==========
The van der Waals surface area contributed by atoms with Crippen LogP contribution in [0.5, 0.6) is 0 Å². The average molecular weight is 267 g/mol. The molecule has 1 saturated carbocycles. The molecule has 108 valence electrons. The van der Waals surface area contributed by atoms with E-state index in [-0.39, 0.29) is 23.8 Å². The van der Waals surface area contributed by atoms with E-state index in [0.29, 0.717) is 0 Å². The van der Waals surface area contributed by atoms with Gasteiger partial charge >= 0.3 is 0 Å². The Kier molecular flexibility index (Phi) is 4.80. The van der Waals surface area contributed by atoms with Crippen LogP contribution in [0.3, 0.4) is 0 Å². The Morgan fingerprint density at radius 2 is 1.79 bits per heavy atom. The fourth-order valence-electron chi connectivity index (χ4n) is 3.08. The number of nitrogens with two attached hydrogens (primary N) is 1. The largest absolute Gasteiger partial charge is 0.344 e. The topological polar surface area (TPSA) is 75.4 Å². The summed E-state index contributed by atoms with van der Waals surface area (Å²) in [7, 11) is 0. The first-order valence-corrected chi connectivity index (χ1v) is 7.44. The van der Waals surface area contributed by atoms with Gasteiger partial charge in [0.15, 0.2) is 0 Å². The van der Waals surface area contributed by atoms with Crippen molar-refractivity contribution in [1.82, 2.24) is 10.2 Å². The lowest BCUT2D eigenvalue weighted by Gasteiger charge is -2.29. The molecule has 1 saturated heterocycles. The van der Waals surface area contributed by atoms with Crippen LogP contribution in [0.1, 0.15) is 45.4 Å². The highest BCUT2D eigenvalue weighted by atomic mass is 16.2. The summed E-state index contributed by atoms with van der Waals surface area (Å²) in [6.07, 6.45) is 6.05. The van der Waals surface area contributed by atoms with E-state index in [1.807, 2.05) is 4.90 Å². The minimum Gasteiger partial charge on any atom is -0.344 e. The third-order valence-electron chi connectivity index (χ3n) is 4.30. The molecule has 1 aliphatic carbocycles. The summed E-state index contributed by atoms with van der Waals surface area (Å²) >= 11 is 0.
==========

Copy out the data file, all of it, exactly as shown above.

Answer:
The van der Waals surface area contributed by atoms with Crippen LogP contribution in [0.5, 0.6) is 0 Å². The average molecular weight is 267 g/mol. The molecule has 1 saturated carbocycles. The molecule has 108 valence electrons. The van der Waals surface area contributed by atoms with E-state index in [-0.39, 0.29) is 23.8 Å². The van der Waals surface area contributed by atoms with E-state index in [0.29, 0.717) is 0 Å². The van der Waals surface area contributed by atoms with Gasteiger partial charge >= 0.3 is 0 Å². The Kier molecular flexibility index (Phi) is 4.80. The van der Waals surface area contributed by atoms with Crippen LogP contribution in [0.3, 0.4) is 0 Å². The Morgan fingerprint density at radius 2 is 1.79 bits per heavy atom. The fourth-order valence-electron chi connectivity index (χ4n) is 3.08. The number of nitrogens with two attached hydrogens (primary N) is 1. The largest absolute Gasteiger partial charge is 0.344 e. The topological polar surface area (TPSA) is 75.4 Å². The summed E-state index contributed by atoms with van der Waals surface area (Å²) in [7, 11) is 0. The first-order valence-corrected chi connectivity index (χ1v) is 7.44. The van der Waals surface area contributed by atoms with Gasteiger partial charge in [0.15, 0.2) is 0 Å². The van der Waals surface area contributed by atoms with Crippen molar-refractivity contribution in [1.82, 2.24) is 10.2 Å². The lowest BCUT2D eigenvalue weighted by Gasteiger charge is -2.29. The molecule has 1 saturated heterocycles. The van der Waals surface area contributed by atoms with Crippen LogP contribution in [0.1, 0.15) is 45.4 Å². The highest BCUT2D eigenvalue weighted by atomic mass is 16.2. The summed E-state index contributed by atoms with van der Waals surface area (Å²) in [6.07, 6.45) is 6.05. The van der Waals surface area contributed by atoms with E-state index in [1.807, 2.05) is 4.90 Å². The minimum Gasteiger partial charge on any atom is -0.344 e. The third-order valence-electron chi connectivity index (χ3n) is 4.30. The molecule has 1 aliphatic carbocycles. The summed E-state index contributed by atoms with van der Waals surface area (Å²) >= 11 is 0.